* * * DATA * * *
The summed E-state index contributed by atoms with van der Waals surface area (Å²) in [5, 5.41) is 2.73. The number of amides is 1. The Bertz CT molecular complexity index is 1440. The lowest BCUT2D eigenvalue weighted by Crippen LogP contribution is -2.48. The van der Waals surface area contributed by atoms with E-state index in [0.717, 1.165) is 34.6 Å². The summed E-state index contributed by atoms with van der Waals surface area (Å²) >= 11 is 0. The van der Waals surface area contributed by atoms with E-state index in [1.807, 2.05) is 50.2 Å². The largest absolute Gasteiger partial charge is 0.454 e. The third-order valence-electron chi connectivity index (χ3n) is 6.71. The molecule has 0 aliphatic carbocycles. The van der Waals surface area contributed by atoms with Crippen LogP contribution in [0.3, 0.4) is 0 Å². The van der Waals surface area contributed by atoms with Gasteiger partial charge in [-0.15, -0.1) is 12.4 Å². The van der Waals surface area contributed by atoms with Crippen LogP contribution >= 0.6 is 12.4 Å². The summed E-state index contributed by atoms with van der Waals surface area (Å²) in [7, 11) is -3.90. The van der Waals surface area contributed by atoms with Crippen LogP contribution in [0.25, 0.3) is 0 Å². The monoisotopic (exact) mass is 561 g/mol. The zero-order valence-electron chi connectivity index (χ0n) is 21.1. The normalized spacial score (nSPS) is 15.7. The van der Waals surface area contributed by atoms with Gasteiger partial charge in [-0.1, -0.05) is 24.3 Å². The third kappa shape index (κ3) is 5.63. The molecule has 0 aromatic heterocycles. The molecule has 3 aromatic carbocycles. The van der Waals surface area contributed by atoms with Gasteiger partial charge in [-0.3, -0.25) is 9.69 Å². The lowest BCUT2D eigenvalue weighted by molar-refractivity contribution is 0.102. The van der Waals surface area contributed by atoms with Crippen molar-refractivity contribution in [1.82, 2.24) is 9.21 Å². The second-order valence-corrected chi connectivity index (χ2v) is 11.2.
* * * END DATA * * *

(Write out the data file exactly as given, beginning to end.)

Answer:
The summed E-state index contributed by atoms with van der Waals surface area (Å²) in [5, 5.41) is 2.73. The number of amides is 1. The Bertz CT molecular complexity index is 1440. The lowest BCUT2D eigenvalue weighted by Crippen LogP contribution is -2.48. The van der Waals surface area contributed by atoms with E-state index in [0.717, 1.165) is 34.6 Å². The summed E-state index contributed by atoms with van der Waals surface area (Å²) >= 11 is 0. The van der Waals surface area contributed by atoms with E-state index in [1.807, 2.05) is 50.2 Å². The largest absolute Gasteiger partial charge is 0.454 e. The third-order valence-electron chi connectivity index (χ3n) is 6.71. The molecule has 0 aliphatic carbocycles. The van der Waals surface area contributed by atoms with Crippen LogP contribution in [0.3, 0.4) is 0 Å². The van der Waals surface area contributed by atoms with Gasteiger partial charge in [-0.15, -0.1) is 12.4 Å². The van der Waals surface area contributed by atoms with Crippen LogP contribution >= 0.6 is 12.4 Å². The summed E-state index contributed by atoms with van der Waals surface area (Å²) in [7, 11) is -3.90. The van der Waals surface area contributed by atoms with Crippen LogP contribution in [0.25, 0.3) is 0 Å². The monoisotopic (exact) mass is 561 g/mol. The zero-order valence-electron chi connectivity index (χ0n) is 21.1. The normalized spacial score (nSPS) is 15.7. The van der Waals surface area contributed by atoms with Gasteiger partial charge in [-0.1, -0.05) is 24.3 Å². The third kappa shape index (κ3) is 5.63. The molecule has 0 aromatic heterocycles. The molecule has 3 aromatic carbocycles. The van der Waals surface area contributed by atoms with Gasteiger partial charge in [-0.3, -0.25) is 9.69 Å². The lowest BCUT2D eigenvalue weighted by molar-refractivity contribution is 0.102. The van der Waals surface area contributed by atoms with Crippen molar-refractivity contribution in [1.82, 2.24) is 9.21 Å². The second-order valence-corrected chi connectivity index (χ2v) is 11.2.